This article examines the tension between sensitive national security information and transparency in the federal courts. Although courts are public institutions with long histories of public access, courts also have the power to restrict access to information if it poses a threat to national security. In a variety of contexts, restrictions on access have been justified by mosaic theory-the idea that even apparently innocuous information can be harmful to national security interests if pieced together by a knowledgeable observer, such as a foreign intelligence organization. This article traces the development of mosaic theory in the federal courts, and argues that over-reliance on mosaic theory could threaten the availability of public information, undermine judicial independence, and weaken First Amendment access rights.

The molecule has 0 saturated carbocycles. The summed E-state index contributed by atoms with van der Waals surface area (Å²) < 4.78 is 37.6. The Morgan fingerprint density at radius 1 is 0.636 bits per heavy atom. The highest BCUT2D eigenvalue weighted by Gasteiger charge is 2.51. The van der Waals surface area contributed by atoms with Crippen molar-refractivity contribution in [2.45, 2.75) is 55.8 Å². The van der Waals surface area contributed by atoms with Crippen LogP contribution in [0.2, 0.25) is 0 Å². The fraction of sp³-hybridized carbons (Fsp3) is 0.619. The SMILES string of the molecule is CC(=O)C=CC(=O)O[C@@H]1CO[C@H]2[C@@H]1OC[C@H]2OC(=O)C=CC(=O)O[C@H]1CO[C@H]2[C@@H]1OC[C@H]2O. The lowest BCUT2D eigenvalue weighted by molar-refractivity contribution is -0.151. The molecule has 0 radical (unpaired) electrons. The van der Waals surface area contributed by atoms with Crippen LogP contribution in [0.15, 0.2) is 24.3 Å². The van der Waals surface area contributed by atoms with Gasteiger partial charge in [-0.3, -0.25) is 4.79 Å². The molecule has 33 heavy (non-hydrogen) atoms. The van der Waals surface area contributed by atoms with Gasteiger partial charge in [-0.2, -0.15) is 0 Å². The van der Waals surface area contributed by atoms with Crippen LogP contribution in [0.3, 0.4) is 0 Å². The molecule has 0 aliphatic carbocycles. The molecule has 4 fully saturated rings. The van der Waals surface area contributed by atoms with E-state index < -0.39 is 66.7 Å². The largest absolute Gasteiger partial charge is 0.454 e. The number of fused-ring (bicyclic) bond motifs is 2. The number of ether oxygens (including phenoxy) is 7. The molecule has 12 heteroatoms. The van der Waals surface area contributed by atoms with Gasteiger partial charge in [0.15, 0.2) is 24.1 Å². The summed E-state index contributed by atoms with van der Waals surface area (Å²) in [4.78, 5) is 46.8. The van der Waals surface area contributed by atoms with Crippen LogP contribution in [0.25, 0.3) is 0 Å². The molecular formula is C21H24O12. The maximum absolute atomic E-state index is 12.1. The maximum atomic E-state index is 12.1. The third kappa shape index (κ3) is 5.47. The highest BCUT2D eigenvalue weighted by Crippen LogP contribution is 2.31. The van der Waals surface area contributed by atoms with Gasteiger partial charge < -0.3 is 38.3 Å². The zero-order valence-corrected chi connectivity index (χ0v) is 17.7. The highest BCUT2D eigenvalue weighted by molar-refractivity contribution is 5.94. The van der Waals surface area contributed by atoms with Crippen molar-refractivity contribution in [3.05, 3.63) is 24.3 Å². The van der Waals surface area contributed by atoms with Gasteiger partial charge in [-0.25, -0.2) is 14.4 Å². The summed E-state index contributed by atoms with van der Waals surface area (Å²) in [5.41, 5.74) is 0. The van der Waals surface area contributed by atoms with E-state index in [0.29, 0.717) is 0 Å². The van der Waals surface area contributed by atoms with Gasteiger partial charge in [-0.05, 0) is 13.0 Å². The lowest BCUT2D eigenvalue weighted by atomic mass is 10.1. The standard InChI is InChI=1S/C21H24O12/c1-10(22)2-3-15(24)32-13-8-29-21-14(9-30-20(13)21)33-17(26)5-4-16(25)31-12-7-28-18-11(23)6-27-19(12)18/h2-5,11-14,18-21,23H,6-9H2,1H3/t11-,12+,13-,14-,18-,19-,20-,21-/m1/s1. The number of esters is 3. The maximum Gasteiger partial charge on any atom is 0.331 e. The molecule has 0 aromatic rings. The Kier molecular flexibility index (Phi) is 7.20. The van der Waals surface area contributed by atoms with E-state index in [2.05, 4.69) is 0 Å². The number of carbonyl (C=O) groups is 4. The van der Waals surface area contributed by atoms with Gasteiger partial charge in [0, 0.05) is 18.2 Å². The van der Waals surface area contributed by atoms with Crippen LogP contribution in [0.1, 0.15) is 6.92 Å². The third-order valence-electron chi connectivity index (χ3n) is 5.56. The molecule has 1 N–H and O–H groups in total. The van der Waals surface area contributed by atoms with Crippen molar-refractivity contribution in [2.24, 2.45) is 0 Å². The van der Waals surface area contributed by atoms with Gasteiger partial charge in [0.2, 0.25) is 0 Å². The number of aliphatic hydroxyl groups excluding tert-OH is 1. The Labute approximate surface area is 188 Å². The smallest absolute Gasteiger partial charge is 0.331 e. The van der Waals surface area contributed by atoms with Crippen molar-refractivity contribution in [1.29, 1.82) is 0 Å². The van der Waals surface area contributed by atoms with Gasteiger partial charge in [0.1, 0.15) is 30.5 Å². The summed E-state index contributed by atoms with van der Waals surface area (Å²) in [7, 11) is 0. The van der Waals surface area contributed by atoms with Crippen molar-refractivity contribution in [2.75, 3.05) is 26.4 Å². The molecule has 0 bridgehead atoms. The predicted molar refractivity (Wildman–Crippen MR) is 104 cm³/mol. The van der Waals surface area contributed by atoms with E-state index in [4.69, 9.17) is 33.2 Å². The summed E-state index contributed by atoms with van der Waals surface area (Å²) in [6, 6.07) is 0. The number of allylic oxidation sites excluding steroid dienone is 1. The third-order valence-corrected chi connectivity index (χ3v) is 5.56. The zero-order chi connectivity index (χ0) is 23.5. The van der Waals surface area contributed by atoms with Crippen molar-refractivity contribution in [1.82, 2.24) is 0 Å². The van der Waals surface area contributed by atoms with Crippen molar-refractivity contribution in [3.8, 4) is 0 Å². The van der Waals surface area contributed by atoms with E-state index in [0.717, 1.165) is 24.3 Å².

Michael P. Goodwin,
A National Security Puzzle: Mosaic Theory and the First Amendment Right of Access in the Federal Courts,
32 Hastings Comm. & Ent. L.J. 179
Available at: https://repository.uchastings.edu/hastings_comm_ent_law_journal/vol32/iss2/1